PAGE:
‘Pressure Works’: Two Years After Trump Scrapped The Iran Nuclear Deal, Tehran Is Beginning To Cooperate

Iran is curbing its aggressive tendencies and beginning to take small steps toward cooperating with the United States in the Middle East.
Tehran is taking intentional steps to avoid further conflict with the United States in the run-up to the U.S. presidential election in November. Iranian leaders are afraid that aggressive action on their part could benefit President Trump in the election, according to The New York Times.
Years of intense pressure by the United States to curb Iranian aggression in the Middle East is beginning to pay dividends, the State Department said.
“Pressure works,” U.S. special representative for Iran policy Brian Hook told the Times. “For over three years we have contained and countered Iran through deterrence and diplomacy. The regime is also broke because of our sanctions. Iran’s leaders today face a choice: either negotiate with President Trump or manage economic collapse.”
Trump has ramped up pressure on the Iranian regime since pulling the U.S. out of the Iran nuclear deal in 2018 and reasserting strict sanctions on Tehran. Iran is now facing political upheaval at home because of worsening economic conditions, as well as the outbreak of the coronavirus.
To ease tensions in the lead-up to the U.S. election, Iran has largely stopped using proxy militias and terror groups across the Middle East to launch attacks on U.S. forces. Iranian naval forces in the Strait of Hormuz, a key shipping lane, have cut down attacks on shippers and are staying away from U.S. military vessels after threats from Trump.
Tehran has backed off its influence on Iraqi politics, choosing not to interfere against the election of a U.S.-backed prime minister to lead the Iraqi parliament earlier this month. Last month, Tehran negotiated a prisoner swap in the U.S., offering an imprisoned U.S. Navy veteran for an Iranian-American doctor who U.S. forces were holding.
Analysts say that Iran’s new tactics should not be misinterpreted as a change of its overall strategy and ambitions. The loss of General Qasem Soleimani, who was responsible for coordinating Iran’s various militias and terror groups, was a blow to Tehran’s influence throughout the Middle East. That, along with increasing pressure from U.S. sanctions, has forced Iran into a defensive position.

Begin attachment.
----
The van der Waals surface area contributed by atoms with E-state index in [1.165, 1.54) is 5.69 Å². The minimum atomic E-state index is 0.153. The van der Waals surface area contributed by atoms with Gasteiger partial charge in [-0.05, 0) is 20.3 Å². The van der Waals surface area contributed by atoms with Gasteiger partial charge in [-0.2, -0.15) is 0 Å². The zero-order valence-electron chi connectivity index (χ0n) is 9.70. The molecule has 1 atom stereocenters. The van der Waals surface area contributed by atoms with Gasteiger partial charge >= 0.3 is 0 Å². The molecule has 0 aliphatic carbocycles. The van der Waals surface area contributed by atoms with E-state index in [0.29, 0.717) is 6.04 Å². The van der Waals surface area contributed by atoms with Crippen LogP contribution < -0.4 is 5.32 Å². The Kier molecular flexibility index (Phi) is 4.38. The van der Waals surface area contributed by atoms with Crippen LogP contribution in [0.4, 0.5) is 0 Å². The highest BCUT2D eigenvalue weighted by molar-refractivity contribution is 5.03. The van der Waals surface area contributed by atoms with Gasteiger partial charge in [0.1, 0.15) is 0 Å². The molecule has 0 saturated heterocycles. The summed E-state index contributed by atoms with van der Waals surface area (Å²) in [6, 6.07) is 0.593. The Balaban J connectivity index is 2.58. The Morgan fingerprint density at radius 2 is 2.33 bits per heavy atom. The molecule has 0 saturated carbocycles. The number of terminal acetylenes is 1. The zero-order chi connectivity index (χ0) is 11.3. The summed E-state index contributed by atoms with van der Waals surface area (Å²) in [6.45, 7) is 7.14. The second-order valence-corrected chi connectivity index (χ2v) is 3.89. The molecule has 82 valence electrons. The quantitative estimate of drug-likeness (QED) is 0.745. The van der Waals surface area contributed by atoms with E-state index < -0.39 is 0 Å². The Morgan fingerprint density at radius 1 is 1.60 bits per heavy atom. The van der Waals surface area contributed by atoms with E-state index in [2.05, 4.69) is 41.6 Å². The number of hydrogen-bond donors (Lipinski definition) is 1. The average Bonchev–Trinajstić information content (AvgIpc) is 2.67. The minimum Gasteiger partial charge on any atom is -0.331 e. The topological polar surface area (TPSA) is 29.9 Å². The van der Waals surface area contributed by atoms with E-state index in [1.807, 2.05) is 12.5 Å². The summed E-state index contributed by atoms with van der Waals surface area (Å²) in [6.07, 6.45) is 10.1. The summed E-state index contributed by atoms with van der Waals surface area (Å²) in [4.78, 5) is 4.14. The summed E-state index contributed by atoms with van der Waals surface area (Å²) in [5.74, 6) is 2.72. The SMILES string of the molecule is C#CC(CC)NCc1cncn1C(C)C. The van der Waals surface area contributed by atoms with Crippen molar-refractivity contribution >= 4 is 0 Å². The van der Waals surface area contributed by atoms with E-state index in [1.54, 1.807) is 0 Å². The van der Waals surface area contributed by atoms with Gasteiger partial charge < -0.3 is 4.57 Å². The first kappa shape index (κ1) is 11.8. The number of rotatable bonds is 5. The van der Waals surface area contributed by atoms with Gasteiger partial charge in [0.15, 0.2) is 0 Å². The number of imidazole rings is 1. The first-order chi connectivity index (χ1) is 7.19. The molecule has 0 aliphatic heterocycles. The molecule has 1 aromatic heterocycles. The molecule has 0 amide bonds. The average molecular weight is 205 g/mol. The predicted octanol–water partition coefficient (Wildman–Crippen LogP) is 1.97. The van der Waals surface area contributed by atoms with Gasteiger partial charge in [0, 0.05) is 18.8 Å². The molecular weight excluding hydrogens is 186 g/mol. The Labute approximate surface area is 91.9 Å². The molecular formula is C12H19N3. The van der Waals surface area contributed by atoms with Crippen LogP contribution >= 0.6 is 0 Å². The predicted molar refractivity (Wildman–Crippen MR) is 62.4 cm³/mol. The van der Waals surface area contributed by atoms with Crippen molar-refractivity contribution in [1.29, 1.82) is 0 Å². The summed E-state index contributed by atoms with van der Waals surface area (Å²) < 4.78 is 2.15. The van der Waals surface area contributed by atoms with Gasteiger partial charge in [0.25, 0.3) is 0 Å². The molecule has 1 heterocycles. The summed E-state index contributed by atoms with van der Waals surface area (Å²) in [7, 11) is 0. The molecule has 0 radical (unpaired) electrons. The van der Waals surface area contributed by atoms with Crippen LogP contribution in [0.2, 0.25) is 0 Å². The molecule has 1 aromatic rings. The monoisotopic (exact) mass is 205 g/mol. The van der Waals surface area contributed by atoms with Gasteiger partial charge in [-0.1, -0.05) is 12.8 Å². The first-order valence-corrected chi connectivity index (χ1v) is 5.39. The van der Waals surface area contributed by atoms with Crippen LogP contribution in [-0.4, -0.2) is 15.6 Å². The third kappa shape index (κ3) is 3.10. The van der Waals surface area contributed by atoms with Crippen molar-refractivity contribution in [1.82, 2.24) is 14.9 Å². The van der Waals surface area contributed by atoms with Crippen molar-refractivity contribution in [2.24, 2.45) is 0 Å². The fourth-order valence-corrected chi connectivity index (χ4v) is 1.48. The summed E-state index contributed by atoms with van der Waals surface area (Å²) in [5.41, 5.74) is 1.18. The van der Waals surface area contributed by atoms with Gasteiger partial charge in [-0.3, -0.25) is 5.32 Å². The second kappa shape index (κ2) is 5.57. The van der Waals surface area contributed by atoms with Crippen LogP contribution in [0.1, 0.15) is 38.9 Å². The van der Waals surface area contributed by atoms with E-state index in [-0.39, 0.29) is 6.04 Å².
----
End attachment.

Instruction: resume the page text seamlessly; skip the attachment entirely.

Tensions between Tehran and Washington reached a boiling point around the start of the year when Trump ordered an airstrike that killed Soleimani, Iran’s top general and terror leader.
In late December, Iranian-backed militia launched rockets into an Iraqi airbase, killing several Iraqi soldiers and one U.S. contractor. The U.S. military responded with airstrikes against several militia targets in the region that killed at least two dozen militia members.
On December 30, Iranian officials inspired a violent mob to attack the U.S. embassy in Baghdad, prompting Trump to approve a Jan. 3 drone strike that killed Soleimani. Fearing open conflict with the U.S., Iran responded to Soleimani’s killing with several rocket strikes against an Iraqi military base where U.S. troops were sanctioned. No U.S. or Iraqi soldiers were killed in the attack, and the U.S. declined to respond as Trump’s red line – no more dead Americans – was not crossed.
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